+\begin{python}
+import numpy
+x_grid = numpy.linspace(0.,1.,50)
+y_grid = numpy.linspace(0.,1.,50)
+\end{python}
+\var{x_grid} is an array defining the x coordinates of the grids while
+\var{y_grid} defines the y coordinates of the grid. In this case we use $50$ points over the interval $[0,1]$
+in both directions.
+
+Now the values created by \escript need to be interpolated to this grid. We will use the \MATPLOTLIB
+\function{mlab.griddata} function to do this. We can easily extract spatial coordinates as a \var{list} by
+\begin{python}
+x=mydomain.getX()[0].toListOfTuples()
+y=mydomain.getX()[1].toListOfTuples()
+\end{python}
+In principle we can apply the same \member{toListOfTuples} method to extract the values from the
+PDE solution \var{u}. However, we have to make sure that the \Data object we extract the values from
+uses the same \FunctionSpace as we have us when extracting \var{x} and \var{y}. By applying the
+\function{interpolation} to \var{u} before extraction we can achieve this:
+\begin{python}
+z=interpolate(u,mydomain.getX().getFunctionSpace())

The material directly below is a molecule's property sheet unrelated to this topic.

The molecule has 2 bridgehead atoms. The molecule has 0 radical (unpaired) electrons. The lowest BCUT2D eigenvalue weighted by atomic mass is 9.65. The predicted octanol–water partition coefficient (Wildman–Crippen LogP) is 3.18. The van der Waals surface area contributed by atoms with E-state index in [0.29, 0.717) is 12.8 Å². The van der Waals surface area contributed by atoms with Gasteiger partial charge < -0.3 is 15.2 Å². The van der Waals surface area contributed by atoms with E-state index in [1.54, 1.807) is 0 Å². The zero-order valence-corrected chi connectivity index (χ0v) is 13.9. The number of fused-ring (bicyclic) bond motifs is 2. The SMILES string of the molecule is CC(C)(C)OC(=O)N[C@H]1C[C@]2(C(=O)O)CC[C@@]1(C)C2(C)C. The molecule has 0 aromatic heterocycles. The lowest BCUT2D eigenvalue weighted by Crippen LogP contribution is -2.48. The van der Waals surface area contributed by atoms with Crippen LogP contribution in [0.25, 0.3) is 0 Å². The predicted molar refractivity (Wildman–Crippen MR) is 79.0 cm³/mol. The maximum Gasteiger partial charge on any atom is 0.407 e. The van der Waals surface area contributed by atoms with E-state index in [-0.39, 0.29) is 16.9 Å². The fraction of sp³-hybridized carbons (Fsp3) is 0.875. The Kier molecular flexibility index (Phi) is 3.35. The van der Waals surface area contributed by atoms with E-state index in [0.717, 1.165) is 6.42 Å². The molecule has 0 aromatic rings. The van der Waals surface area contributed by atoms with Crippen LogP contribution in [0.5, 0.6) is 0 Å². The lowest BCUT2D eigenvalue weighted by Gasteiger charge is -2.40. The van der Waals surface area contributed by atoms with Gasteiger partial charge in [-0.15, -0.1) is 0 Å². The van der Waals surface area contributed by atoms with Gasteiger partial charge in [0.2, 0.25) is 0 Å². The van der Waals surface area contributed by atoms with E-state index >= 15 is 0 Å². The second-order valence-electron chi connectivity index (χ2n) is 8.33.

+\end{python}
+The values in \var{z} are now the values at the points with the coordinates given by \var{x} and \var{y}. These
+values are now interpolated to the grid defined by \var{x_grid} and \var{y_grid} by using
+\begin{python}
+import matplotlib
+z_grid = matplotlib.mlab.griddata(x,y,z,xi=x_grid,yi=y_grid )
+\end{python}
+\var{z_grid} gives now the values of the PDE solution \var{u} at the grid. The values can be plotted now
+using the \function{contourf}:
+\begin{python}
+matplotlib.pyplot.contourf(x_grid, y_grid, z_grid, 5)
+matplotlib.pyplot.savefig("u.png")
+\end{python}
+Here we use $5$ contours. The last statement writes the plot to the file \file{u.png} in the PNG format. Alternatively, one can use
+\begin{python}
+matplotlib.pyplot.contourf(x_grid, y_grid, z_grid, 5)
+matplotlib.pyplot.show()
+\end{python}